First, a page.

Photo: Joseph Weiser/Icon Sportswire 

Have you checked out The Paul Skenes Experience yet?

The Pirates rookie is baseball’s latest phenom. He’s 4-0 with a 2.14 ERA in eight starts heading into a matchup with Max Fried and the Braves on Saturday.

Skenes throws a fastball 99 MPH with considerable movement. Opponents are hitting .140 against a splitter that averages 94 MPH. He’s struck out 34% of the hitters he’s faced, the 4th-highest rate among pitchers with at least 40 innings pitched.

When you’re facing Skenes you need to be ready to take advantage of anything you can. The Pirates’ defense has shown a few holes in his eight starts. They’ve been charged with -4 Runs Saved on the batted balls against him.

But Skenes has done something in his pitching approach to help limit that damage beyond a strikeout-to-walk ratio that’s nearly 8-to-1. He gets the ball to the plate quickly.

SIS does frame-by-frame analysis of video to ascertain when a pitcher makes his first movement with a man on base and when a pitch hits the catcher’s glove. Our average times may not jibe with those of others who are often using stopwatches to do similar tracking. But we feel confident in the precision of our numbers.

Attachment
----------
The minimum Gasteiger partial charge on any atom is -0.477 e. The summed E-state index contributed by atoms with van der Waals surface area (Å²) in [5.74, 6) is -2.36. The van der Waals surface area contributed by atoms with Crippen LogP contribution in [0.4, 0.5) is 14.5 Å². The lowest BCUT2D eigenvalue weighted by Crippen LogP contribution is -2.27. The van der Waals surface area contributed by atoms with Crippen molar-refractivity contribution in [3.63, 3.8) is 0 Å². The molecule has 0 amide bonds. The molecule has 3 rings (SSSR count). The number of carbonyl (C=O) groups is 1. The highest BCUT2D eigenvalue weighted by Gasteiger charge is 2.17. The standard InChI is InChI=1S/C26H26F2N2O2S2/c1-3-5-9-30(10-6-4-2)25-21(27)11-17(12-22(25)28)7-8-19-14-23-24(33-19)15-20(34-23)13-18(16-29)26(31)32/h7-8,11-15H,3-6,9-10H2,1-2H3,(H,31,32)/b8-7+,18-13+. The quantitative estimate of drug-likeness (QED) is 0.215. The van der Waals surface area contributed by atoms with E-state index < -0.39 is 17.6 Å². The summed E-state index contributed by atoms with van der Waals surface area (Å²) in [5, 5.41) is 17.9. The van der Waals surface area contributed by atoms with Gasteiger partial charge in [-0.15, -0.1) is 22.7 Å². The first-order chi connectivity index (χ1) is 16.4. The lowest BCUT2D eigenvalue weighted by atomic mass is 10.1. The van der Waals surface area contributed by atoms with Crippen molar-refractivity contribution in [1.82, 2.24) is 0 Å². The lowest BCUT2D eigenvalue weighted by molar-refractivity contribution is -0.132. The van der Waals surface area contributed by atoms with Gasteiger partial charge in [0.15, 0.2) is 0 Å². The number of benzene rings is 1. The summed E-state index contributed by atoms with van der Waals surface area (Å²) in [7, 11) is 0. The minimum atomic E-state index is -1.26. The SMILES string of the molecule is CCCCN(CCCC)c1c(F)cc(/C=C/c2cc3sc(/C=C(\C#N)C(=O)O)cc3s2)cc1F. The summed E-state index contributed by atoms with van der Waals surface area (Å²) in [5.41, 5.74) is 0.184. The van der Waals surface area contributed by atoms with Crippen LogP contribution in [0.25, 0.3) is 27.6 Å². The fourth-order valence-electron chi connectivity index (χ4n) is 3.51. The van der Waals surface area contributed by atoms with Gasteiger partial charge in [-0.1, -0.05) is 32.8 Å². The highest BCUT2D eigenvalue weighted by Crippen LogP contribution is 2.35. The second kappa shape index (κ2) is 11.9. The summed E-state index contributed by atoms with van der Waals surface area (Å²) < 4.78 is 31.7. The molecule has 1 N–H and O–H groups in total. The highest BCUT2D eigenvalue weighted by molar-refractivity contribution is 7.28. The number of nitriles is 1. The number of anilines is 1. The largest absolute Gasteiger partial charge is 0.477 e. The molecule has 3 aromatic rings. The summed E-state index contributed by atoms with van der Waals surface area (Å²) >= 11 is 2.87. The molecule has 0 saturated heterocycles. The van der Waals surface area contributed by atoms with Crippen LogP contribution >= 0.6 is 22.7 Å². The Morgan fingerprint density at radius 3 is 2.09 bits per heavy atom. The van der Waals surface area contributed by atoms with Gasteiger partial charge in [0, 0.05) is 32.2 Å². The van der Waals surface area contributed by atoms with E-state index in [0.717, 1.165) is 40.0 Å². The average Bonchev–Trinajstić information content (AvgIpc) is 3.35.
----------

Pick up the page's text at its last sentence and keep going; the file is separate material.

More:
The average time for a pitcher from first move to their pitch hitting the catcher’s mitt, combining all delivery types that we categorize (slide step, full leg kick, in-between a slide step and leg kick) is 1.62 seconds for a right-handed pitcher and 1.67 seconds for a left-handed pitcher. We show you this down to hundredths of seconds because every hundredth of a second matters when it comes to basestealers.

Skenes, who has almost entirely used either a full kick or something in between a slide step and full kick, ranks 19th in time to plate at 1.46 seconds. That’s among more than 450 pitchers with at least 50 measured times to the plate. Skenes is not at the level of Yankees reliever Ian Hamilton (MLB-low 1.32 seconds), but he’s still very good. 

The payoff for Skenes is that he’s very hard to run on. In those eight starts, there have been only 2 stolen base attempts against him (one successful, one not). He’s picked one runner off.

At a time when teams are stealing bases at higher frequencies than they have in decades, pitchers who can limit the running game are at a premium. Skenes is one of them. It’s another way that facing him is almost unfair.